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http://www.amazon.com/Film-Music-Ralph-Rainger-Thanks/dp/B001N05A24/ref=sr_1_3?ie=UTF8&qid=1237737713&sr=8-3

 

THE FILM MUSIC OF RALPH RAINGER

Music composed by Ralph Rainger. Lyrics by Howard Dietz, Dorothy Parker and Leo Robin.

15 Tracks (Playing Time = 79:21)

 

 

Album produced by Dick Bank. Music performed by the vocalist Sue Raney, with the Chuck Berghofer Trio: Jan Lundgren, piano; Chuck Berghofer, bass; and Joe La Barbera, drums. Music recorded and mixed by Talley Sherwood. Mastered by Bernie Grundman. Music recorded at Entourage Studios, Hollywood, January 5-6, 2008. Album art direction and design by Heidi Frieder.

Fresh Sound Records 5048

Rating: ****

 

Fans of the Great American Songbook need not be reminded as to who this Ralph Rainger (1901-1942) was; likewise any fan of classic Hollywood musicals of the 1930s, or jazz affici0nados, will recognize at least some of the songs which Rainger composed. Ralph Rainger’s story is at times a relatively tragic one as he struggled to get his musical career off the ground. His untimely death in a bizarre airplane disaster meant that his talent was cut off right at its height. His teaming up with lyricist Leo Robin would lead to a number of great songs that appeared in Hollywood musicals of the 1930s. The Robin-Rainger collaboration was essentially to Hollywood what Rodgers-Hart was to Broadway. Rainger’s musical stylings fit perfectly into the milieu of the period though his name has nowhere near the recognition of his contemporaries such as Arlen, Berlin, or even Gershwin.

Rather than release excerpts from the original tracks, Fresh Sounds has found the perfect match for re-introducing this music in the Chuck Berghofer Trio which features pianist Jan Lundgren. Sue Raney appears to sing “If I Should Lose You” and “Thanks for the Memory.” The latter song is perhaps the best known Rainger tune. Robin’s lyric is familiar to any Bob Hope fan as it was his signature song throughout Hope’s long career. The song itself though appeared back in THE BIG BROADCAST OF 1938. It would win an Oscar for him in 1939. Jack Benny fans will also note the composer of that star’s “theme song,” another Oscar nominee, also penned by Robin and Rainger, “Love in Bloom” which the team wrote for the 1934 film SHE LOVES ME NOT.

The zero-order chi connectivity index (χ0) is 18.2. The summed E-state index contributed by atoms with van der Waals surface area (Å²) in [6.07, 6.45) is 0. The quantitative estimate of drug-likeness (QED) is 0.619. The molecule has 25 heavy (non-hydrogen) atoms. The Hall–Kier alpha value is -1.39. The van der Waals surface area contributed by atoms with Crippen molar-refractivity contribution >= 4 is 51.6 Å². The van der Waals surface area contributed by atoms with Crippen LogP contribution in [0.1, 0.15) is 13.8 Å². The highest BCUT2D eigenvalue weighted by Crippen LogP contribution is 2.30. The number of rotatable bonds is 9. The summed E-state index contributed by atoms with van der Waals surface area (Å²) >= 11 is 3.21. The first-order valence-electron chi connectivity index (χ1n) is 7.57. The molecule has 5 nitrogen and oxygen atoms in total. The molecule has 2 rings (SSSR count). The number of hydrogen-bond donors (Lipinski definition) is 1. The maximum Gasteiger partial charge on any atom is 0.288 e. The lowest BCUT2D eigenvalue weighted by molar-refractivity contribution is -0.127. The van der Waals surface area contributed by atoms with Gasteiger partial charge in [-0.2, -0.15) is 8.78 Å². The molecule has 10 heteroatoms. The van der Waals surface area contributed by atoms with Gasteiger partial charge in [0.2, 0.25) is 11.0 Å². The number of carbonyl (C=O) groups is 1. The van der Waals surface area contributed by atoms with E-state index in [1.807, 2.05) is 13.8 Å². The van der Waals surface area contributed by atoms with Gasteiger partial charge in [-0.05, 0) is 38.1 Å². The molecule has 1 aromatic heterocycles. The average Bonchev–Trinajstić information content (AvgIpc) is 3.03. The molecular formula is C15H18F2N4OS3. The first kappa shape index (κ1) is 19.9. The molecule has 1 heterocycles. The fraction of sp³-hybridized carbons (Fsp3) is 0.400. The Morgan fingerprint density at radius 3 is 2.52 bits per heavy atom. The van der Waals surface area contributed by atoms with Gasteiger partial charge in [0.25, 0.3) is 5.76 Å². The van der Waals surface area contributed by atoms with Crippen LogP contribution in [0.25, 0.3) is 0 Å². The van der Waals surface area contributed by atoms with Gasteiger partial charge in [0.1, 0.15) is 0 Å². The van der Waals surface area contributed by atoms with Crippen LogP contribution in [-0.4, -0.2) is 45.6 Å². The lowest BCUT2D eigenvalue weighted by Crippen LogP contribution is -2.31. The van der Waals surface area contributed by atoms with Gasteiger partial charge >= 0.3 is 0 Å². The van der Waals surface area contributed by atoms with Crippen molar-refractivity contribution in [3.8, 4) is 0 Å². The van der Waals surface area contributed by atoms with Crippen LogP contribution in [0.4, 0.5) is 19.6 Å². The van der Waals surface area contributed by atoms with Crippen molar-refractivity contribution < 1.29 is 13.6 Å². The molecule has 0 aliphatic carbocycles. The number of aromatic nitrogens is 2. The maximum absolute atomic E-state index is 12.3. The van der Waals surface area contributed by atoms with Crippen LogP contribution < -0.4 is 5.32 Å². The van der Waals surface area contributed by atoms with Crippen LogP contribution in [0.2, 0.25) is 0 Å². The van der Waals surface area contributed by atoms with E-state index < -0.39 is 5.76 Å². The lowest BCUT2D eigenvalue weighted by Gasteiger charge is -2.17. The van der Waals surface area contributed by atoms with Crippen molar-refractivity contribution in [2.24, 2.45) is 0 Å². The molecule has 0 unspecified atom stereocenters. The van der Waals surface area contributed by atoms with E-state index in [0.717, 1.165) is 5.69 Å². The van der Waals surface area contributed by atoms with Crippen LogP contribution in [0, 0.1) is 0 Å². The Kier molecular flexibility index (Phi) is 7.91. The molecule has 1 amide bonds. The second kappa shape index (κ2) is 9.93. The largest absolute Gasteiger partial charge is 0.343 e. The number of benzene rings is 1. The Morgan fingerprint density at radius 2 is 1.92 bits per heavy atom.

Rainger’s melodic gifts are on display throughout these selections. One can hear that slow transition from the Tin Pan Alley sound of the 1920s into a richer harmonic language that began to appear as Broadway musicals enriched their musical language with jazz harmonic influences. Rainger’s music fits that latter style perfectly and unable to get his music produced on Broadway, Hollywood beckoned creating a wealth of material much of which still deserves to be rescued from semi-oblivion. Rainger’s output for many popular, though often throwaway commercial films, meant that he often wrote songs for some of the biggest names in the industry at the time. His work on THE BIG BROADCAST series, and others, often led to his songs having a life on their own far after the films were forgotten. Of the 14 songs presented here, “Please,” and “Blue Hawaii” may be the most familiar beyond those mentioned earlier, though “June in January” and “Moanin’ Low” might also be considered jazz standards.

These are all faithful jazz interpretations of the music which lay out the entire song without extending the improvisational aspects of the music as a more traditional jazz set might do. It allows you to hear the music in a purer form akin to discs that present Gershwin songs minus extensive jazz riffs. Lundgren’s playing is sublime in many moments of these songs bringing a eal care that comes from his obvious respect and admiration for each of the pieces included here. Raney’s vocals create some variety from the combo sound of the trio on its own. There are also songs for just piano as well as tracks that omit the drum set. It is a most enjoyable trip through some of the great Hollywood songs of yesteryear.

Beyond just the fantastic performances heard on this release, Fresh Sound has included an amazingly detailed booklet (whose only real problem is that the text is in extremely small font to squeeze everything in so that the booklet fits in the case!). Mark Gardner’s extensive essay on the music and life of Rainger would be worth the price of the disc alone. But Dick Bank also contributes a lengthy essay on Rainger’s film music. Pages devoted to comments by both Rainger and Robin are included giving a window into their compositional approaches—taken rom their own writing on the subject—lends another air of authenticity to the release as well. The final track features a canned 1937 interview with the composer with him performing a rather florid rendition of “Love in Bloom” and the segment concludes with another performance featuring the composer and Robin from a 1940 ASCAP concert.

All around this is a great set of music in an engaging series of songs from one of Hollywood’s masters that is easily recommendable.

Fresh Sounds earlier released another film music related jazz trio disc featuring music by Bronislau Kaper (Fresh Sounds 5041) with pianist Frank Collett that finds equally engaging choices and performances worth checking out as well.

 

--Steven A. Kennedy, 16 March 2009

Comments regarding this review can be sent to this address: stev4uth@hotmail.com

 

 

 


 

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